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Nov 4 2010

The Work Is Never Done

Have idea. Build application. Launch application. Profit. Those are the steps, right? Maybe we could throw another step in, like Add New Feature. Yep, that is it.

If you have a great idea, execute it in some fashion, and add new features people will start using your application and paying you for it. They will flock in droves and you will retire to an island.

Naively, I thought something pretty similar to this up until a few weeks ago. I mean, sure, if you asked me, I would say that I thought it would take Harmony a year or two to really take off, but deep down, I crazily thought it would explode instantly.

The Missing Piece of the Formula

Why would I expect any different? 37signals became an overnight success, right? Oh, and there is GitHub. Man did they explode! The list goes on. The thing is, neither of these companies were actually an overnight success. They were both a year or years in the making. Oh, and there is another item they share — communication.

The tricky thing is that communication is hard work. You have to communicate with your customers through support requests. You attempt to communicate with new customers who you think would benefit from your application. Why do so many marriages end in divorce? Because communication is not always easy.

Communicating in Different Ways

Successful businesses do not just build great products. They also tell you about those products. They iterate not only the product, but the ways in which they get that product in front of your eyes.

I have always been impressed with 37signals rise to fame (how can you not be?), but never more than in the past few weeks as I began to realize all the ways they share their products with you. From design decisions to technical challenges, they continually blog about not just what their applications are or what they do, but why and how they built them. They collect all those thoughts and share them in a book or workshop.

Shared Excitement

The work is never done. It takes a lot to build, launch, and support a product. I am not sure how, but if you stop iterating, if you stop talking about your product, the customers will sense it. Subconsciously, they see that you are tired and not as excited about the product as you once were, so why should they be. Why should they sign up? Why should they continue to pay you?

Here is the great thing though, the flip side is also true. The more excited you get about your product, the more you spend an hour here and there tweaking things, and the more you talk about it, the more excited customers and potential customers will get. The more they will take the time to sign up and try it out, which is all we really ask for. Just give it a try, right?


Realizing this, Steve and I have been hard at work — a lunch break here, an evening there, and occasionally pulling out the laptop while watching football on Saturday (and Sunday). We have started stealing wasted hours to do the little things that we know will get people excited about Harmony.

A Month Ago

We started about a month ago, by releasing custom image sizes. This took time from both of us, but was all completed over the course of a few evenings.

We followed that up with theme preview caching, which decreased load time for the administration area. This was surprisingly easy and I completed it on a Friday evening with the TV on in the background.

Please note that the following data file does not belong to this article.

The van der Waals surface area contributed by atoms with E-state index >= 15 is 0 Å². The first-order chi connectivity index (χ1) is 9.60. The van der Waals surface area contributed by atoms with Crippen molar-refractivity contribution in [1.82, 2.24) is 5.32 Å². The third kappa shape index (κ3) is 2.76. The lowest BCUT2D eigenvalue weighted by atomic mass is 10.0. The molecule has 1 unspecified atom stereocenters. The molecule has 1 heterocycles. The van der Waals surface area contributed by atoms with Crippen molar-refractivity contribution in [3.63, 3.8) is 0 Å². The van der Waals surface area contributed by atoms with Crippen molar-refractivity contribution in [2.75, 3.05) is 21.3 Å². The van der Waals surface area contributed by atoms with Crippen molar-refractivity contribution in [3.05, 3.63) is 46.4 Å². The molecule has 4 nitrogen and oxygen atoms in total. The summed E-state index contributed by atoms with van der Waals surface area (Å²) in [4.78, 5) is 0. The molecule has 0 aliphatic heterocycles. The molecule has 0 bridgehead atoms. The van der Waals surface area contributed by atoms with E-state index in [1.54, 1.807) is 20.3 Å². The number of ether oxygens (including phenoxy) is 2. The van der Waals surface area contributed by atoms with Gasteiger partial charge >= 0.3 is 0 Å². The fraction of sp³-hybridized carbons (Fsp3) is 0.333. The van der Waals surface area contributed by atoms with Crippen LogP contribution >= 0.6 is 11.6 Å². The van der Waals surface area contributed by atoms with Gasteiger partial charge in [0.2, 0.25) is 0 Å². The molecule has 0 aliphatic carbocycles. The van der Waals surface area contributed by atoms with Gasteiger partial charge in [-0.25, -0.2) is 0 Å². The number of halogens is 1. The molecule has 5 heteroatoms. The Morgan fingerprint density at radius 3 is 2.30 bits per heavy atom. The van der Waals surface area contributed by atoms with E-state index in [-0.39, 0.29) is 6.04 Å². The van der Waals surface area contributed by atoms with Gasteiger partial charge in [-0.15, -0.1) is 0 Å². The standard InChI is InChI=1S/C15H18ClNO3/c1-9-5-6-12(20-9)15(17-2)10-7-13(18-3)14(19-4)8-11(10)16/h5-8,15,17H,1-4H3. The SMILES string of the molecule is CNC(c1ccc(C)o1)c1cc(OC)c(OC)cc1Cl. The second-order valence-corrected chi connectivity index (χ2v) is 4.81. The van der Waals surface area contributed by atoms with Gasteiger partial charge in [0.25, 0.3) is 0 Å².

A Week Ago

Last week, I took some time out of my Sunday to explain how important context and navigation is for your application. I have no problem admitting that the goal of this post was two fold. First, to share an important point. Second, to peak more people’s interest in Harmony, hopefully to the point that they would try it out. It worked. Signups were up for a few days following the post.

Earlier this week, Steve added line numbers and syntax highlighting to our already sweet theme editing area. This was a big win for our customers and ended up not taking more than a couple hours.


Yesterday, we stayed at the office a bit longer than usual and worked on tweaks to the Harmony website. The first thing we did is split the navigation a bit. The left side focuses mostly on new customers (features, pricing, sign up), whereas, the right side focuses mostly on existing customers (documentation, support, sign in).

The second adjustment was geared toward making sign up as simple as possible. We only require email, name and password to sign up and try Harmony. Prompted by an article, we removed the rather large sign up buttons we had and replaced them with the actual sign up form on the home and pricing pages.

We also added tracking to each of the forms so that we can figure out which one people are actually using to sign up. In a few weeks or a more, we will know if having the sign up form on the home page helps us or if the real estate would be better spent on something else. Personally, I think it is going to be worth it.

The third tweak was to emphasize communication. Previously, the blog was in the middle of the navigation, but now it is number two. Also, we are now showing recent posts on the home page. We are working hard on additions to Harmony and have been very conscious to update the blog as we go. What we did not do, was emphasize these updates on the website. Now they are.

Only one of these modifications took more than a few hours (image sizes). The majority were TV or internet time converted into something productive towards a product we really care about. Although it is true that the work is never done, I think you would be surprised with what is possible by squeezing a few hours here and there.

I write this post not to toot our horn (though I am stoked), but to encourage you to stop using lack of time as an excuse. Get inspired, execute, and communicate and see what you can build.

Oh…and sign up for Harmony if you have not yet.